Allen CLARKE, Appellant, v. BROOKLYN UNION GAS COMPANY, et al., Respondents, et al., Defendant. (Action No. 1)
Eric Brown, Plaintiff, v. Brooklyn Union Gas Company, et al., Defendants. (Action No. 2)
Dorothy McLeod, etc., et al., Appellants, v. Brooklyn Union Gas Company, Respondent, et al., Defendants. (Action No. 3)
In three related actions to recover damages for personal injuries which were joined for trial, the plaintiff in Action No. 1 appeals, as limited by his brief, from so much of an order of the Supreme Court, Kings County (Pincus, J.), dated March 30, 2001, as granted the motion of the defendants Dorothy E. McLeod and Vivian McLeod, and the separate motion of the defendant Brooklyn Union Gas Company, for summary judgment dismissing the complaint in that action insofar as asserted against them, and the plaintiffs in Action No. 3 separately appeal from so much of the same order as granted the cross motion of the defendant Brooklyn Union Gas Company for summary judgment dismissing the complaint in that action insofar as asserted against it.
ORDERED that the order is affirmed insofar as appealed from, with one bill of costs payable to the respondents appearing separately and filing separate briefs.
On November 22, 1996, an employee of the defendant Brooklyn Union Gas Company (hereinafter Brooklyn Union) visited the house of the defendants Dorothy E. McLeod and Vivian McLeod (hereinafter the McLeod defendants), shut off the gas to a hot water heater that was reportedly leaking water, and tested for, but did not detect, the presence of gas in the air. While the hot water heater was being replaced, an explosion occurred injuring the plaintiffs Allen Clarke, Eric Brown, and Tiffany McLeod. The instant actions, including a suit by Dorothy McLeod on behalf of Tiffany McLeod (hereinafter the McLeod plaintiffs), were commenced. The Supreme Court granted the McLeod defendants' motion and Brooklyn Union's cross motion for summary judgment. We affirm.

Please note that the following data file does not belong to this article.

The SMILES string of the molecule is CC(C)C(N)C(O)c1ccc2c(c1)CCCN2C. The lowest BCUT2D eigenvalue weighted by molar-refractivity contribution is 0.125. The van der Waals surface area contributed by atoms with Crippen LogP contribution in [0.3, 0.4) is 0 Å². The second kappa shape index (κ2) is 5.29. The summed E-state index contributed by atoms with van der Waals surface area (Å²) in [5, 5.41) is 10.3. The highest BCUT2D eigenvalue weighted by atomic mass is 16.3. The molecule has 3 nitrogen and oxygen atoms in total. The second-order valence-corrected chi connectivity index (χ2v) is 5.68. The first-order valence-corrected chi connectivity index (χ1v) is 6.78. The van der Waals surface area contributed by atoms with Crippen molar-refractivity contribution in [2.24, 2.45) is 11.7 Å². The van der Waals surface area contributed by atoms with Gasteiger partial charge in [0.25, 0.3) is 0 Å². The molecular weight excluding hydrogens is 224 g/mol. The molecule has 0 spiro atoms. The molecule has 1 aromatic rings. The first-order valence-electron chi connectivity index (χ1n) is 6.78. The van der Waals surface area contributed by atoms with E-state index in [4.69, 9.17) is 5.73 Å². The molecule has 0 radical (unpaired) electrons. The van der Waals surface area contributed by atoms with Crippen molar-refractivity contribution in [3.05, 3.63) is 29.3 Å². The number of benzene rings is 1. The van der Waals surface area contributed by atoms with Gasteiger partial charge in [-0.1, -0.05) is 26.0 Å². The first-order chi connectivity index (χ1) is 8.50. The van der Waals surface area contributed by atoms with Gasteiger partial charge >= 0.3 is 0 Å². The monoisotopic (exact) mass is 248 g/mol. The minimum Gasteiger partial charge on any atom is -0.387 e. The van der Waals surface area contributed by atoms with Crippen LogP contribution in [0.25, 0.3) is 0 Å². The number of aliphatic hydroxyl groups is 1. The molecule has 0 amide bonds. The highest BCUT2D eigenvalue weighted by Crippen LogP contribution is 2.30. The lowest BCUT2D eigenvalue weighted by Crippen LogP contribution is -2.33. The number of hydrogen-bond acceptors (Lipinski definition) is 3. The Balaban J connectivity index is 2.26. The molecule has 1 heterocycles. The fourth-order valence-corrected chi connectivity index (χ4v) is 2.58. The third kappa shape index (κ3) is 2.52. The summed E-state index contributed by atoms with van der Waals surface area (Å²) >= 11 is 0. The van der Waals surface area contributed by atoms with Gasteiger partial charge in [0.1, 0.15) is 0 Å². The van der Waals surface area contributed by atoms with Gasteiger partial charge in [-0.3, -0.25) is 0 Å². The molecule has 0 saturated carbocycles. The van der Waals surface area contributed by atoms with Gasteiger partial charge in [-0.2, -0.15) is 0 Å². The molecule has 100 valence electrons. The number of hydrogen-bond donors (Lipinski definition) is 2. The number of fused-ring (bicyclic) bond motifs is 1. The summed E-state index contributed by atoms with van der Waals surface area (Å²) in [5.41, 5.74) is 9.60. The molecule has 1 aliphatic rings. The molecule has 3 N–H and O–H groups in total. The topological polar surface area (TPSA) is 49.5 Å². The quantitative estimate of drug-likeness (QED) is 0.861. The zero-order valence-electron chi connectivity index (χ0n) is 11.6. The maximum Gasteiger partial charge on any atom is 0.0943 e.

The McLeod defendants demonstrated their entitlement to summary judgment by presenting evidence that, inter alia, they neither smelled any gas in the house nor worked on the heater. As Clarke merely speculated that the McLeod defendants caused the alleged injury-causing condition (see Johnson v. Sniffen, 265 A.D.2d 304, 696 N.Y.S.2d 211; Davis v. City of New York, 255 A.D.2d 356, 679 N.Y.S.2d 423), and failed to present any evidence in admissible form that they had actual or constructive notice of the condition (see Wozniak v. Filler, 245 A.D.2d 444, 666 N.Y.S.2d 670; Mittendorf v. Brooklyn Union Gas Co., 195 A.D.2d 449, 600 N.Y.S.2d 123), the Supreme Court properly granted summary judgment to the McLeod defendants.
Brooklyn Union also established its entitlement to summary judgment by furnishing evidence that it neither created nor had notice of any alleged dangerous condition. Clarke and the McLeod plaintiffs failed to raise triable issues of fact regarding Brooklyn Union's liability, in that they failed to demonstrate that it had notice of a gas leak (see Mittendorf v. Brooklyn Union Gas Co., supra) or of an alleged defect in the shut-off valve it allegedly failed to inspect (see Bell v. Brooklyn Union Gas Co., 193 App.Div. 669, 184 N.Y.S. 807; Doster v. Binghamton Gas Works, 197 Misc. 810, 95 N.Y.S.2d 437). In addition, since the McLeod plaintiffs failed to submit the “Parts Protection Plan” purportedly covering the shut-off valve, they failed to substantiate their claim that Brooklyn Union breached a contractual duty to inspect and replace the valve (see generally Glendora v. Gallicano, 206 A.D.2d 454, 615 N.Y.S.2d 44). In any event, the purported expert affidavit of the McLeod plaintiff's engineer, which was not notarized, was inadmissible (see CPLR 2106; Laventure v. McKay, 266 A.D.2d 516, 699 N.Y.S.2d 92; Doumanis v. Conzo, 265 A.D.2d 296, 696 N.Y.S.2d 201; Rum v. Pam Transp., 250 A.D.2d 751, 673 N.Y.S.2d 178), and therefore was insufficient to establish that the shut-off valve was defective. Accordingly, Brooklyn Union was also properly granted summary judgment (see Romano v. Brooklyn Union Gas Co., 250 A.D.2d 663, 672 N.Y.S.2d 771).
The parties' remaining contentions are either academic, improperly before this court, or without merit.